EDM CAM Works releases new wire EDM module

Editor: Alexander Stark

India — Technology company HCL announced a new wire EDM (Electrical Discharge Machining) module for the CAM Works suite of CAD/CAM software.

The new CAM Works wire EDM module includes enhanced feature recognition for non-planar geometry.
The new CAM Works wire EDM module includes enhanced feature recognition for non-planar geometry.
(Source: HCL Technologies)

The new wire EDM module from HCL includes new cutting-edge functionality that takes the design model to G-code in one click. Once the user clicks the “Solid to G-code” button, the system automatically searches the part for machine-able features, identifies them, generates all the operations with the users’ preferences and settings (including tool offsets, cutting conditions and start holes), creates the toolpaths, and posts the G-code. Using the new wire EDM module, even complex 2-axis parts, 2-axis parts with tapers, and full 4-axis wire EDM parts can now be programmed in a single click.

The new CAM Works wire EDM module also includes enhanced feature recognition for non-planar geometry. Instead of the user needing to project the geometry for the top and bottom of the part and create 2D sketches, the new wire EDM software uses geometry directly from the solid model to construct and create the correct top and bottom profiles automatically.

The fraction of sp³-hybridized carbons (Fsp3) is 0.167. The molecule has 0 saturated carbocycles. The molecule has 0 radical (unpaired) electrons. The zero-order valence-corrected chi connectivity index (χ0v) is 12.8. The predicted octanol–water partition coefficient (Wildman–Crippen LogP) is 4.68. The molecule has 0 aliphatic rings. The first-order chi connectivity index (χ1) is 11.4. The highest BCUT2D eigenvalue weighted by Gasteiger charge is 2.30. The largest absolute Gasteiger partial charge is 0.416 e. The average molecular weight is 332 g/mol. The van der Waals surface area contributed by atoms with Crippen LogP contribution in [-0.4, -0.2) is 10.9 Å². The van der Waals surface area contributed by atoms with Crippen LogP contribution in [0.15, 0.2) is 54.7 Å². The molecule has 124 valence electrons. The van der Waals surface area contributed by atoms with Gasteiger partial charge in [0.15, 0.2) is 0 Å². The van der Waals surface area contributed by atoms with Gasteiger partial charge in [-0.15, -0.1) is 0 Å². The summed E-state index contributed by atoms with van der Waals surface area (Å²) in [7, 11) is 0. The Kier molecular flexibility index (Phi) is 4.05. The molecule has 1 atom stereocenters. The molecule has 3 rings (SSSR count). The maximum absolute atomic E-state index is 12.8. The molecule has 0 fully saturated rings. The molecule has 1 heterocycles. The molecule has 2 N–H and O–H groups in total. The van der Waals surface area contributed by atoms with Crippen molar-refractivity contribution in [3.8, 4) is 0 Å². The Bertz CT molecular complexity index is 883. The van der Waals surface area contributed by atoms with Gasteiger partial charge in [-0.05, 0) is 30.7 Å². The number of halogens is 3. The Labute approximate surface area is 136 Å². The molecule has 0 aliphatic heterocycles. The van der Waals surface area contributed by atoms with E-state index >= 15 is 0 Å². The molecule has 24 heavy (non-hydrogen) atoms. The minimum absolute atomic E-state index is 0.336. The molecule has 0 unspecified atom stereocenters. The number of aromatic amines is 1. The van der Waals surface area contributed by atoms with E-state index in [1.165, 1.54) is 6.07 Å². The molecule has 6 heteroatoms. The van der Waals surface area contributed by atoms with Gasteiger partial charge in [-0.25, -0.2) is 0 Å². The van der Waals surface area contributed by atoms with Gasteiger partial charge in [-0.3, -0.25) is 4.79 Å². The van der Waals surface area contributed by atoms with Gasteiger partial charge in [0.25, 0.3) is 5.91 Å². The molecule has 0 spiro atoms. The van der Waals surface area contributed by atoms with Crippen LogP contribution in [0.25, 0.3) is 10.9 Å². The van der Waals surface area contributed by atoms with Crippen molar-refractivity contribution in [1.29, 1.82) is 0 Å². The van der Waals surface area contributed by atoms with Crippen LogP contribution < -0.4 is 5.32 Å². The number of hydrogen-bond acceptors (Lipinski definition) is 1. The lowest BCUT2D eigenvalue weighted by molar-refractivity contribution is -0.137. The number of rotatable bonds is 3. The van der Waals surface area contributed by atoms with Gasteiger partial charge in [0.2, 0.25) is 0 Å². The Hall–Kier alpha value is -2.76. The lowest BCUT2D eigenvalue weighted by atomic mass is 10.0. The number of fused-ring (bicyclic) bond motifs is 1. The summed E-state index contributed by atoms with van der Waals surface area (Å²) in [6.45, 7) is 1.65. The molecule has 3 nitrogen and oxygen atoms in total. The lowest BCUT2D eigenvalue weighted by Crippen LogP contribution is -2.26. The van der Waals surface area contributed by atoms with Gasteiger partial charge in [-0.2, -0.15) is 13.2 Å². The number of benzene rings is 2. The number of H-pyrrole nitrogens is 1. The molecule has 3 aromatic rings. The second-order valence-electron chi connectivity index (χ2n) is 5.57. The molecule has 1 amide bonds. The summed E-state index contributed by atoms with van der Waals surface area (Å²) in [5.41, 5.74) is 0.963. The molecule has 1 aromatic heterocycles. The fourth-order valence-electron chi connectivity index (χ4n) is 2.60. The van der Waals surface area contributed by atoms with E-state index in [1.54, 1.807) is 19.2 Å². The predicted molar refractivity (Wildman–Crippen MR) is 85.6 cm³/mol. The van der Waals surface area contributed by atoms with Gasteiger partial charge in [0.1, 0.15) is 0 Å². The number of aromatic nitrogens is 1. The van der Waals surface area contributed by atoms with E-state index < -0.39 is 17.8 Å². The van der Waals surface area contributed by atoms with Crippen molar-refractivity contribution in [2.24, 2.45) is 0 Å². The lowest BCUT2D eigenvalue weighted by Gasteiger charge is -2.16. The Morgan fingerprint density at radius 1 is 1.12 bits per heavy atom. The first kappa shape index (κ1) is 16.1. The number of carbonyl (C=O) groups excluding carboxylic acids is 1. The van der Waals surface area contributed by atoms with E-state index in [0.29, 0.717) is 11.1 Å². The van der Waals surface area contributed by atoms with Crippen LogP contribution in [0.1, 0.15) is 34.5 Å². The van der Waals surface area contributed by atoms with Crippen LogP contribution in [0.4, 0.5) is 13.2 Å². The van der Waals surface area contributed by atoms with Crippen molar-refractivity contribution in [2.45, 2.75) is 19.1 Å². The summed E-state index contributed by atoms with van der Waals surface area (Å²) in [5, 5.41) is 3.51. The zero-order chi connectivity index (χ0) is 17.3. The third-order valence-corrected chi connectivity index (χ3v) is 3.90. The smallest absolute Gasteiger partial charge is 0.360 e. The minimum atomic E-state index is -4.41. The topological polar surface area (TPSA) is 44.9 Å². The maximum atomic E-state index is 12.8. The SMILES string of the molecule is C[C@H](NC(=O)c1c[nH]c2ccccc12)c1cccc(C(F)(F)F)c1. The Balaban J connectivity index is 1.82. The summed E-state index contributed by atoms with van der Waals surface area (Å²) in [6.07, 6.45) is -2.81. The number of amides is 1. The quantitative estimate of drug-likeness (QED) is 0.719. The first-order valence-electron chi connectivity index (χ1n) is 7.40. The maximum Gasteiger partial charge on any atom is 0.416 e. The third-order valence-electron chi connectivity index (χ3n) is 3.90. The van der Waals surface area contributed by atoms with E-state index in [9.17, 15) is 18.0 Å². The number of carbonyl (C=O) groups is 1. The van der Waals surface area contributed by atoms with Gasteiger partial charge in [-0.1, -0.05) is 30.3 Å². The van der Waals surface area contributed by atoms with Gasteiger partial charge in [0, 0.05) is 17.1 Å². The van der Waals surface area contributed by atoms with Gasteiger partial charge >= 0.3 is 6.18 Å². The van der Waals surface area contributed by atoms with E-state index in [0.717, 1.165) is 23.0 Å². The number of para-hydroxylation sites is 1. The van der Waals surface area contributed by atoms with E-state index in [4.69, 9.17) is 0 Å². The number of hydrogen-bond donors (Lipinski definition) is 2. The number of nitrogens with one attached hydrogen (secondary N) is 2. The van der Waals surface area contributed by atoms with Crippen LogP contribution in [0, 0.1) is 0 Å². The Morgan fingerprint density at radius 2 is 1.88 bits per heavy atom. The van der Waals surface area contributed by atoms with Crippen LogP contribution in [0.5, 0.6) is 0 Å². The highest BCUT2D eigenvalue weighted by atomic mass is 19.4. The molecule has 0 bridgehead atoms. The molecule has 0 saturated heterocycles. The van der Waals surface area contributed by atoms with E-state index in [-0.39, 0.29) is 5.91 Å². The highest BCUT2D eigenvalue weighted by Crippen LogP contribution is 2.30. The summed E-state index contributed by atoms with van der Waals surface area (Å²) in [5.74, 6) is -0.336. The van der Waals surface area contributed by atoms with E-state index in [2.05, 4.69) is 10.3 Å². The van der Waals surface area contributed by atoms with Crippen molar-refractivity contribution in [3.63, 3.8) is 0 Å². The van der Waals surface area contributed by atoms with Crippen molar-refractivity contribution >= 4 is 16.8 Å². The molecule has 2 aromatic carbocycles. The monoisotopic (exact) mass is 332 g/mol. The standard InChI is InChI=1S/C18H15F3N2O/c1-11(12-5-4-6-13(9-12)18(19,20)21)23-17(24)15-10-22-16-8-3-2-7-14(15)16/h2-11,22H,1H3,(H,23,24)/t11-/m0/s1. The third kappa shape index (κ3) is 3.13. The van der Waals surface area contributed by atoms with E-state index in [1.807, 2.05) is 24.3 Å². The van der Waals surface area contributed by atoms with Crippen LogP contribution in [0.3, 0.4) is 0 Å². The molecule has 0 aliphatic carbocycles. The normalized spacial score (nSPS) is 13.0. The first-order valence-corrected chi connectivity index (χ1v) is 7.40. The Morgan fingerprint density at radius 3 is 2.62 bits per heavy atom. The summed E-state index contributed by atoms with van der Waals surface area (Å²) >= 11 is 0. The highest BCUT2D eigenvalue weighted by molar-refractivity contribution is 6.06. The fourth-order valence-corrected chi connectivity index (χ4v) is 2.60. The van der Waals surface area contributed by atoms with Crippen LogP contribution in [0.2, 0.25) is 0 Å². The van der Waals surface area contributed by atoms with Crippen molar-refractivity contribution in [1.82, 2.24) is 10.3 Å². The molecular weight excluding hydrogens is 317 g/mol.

Additional highlights include automatic angular wire threading, support for Solidworks patterns, and automation based on face colors. Automatic angular wire threading analyzes the part and automatically recognizes when angular threading would be required. It then creates the toolpaths necessary to allow for angular threading of the wire and to machine the part. Support for Solidworks patterns simplifies the NC code and streamlines the programming process by automatically identifying the patterns and utilizing them to simplify the CNC program. The technology based on face colors allows the user to easily identify and manage features that are to be programmed, as well as how they need to be machined. By assigning a color to the face of a part or to the entire part, user-defined machining strategies are assigned automatically to streamline the programming process.

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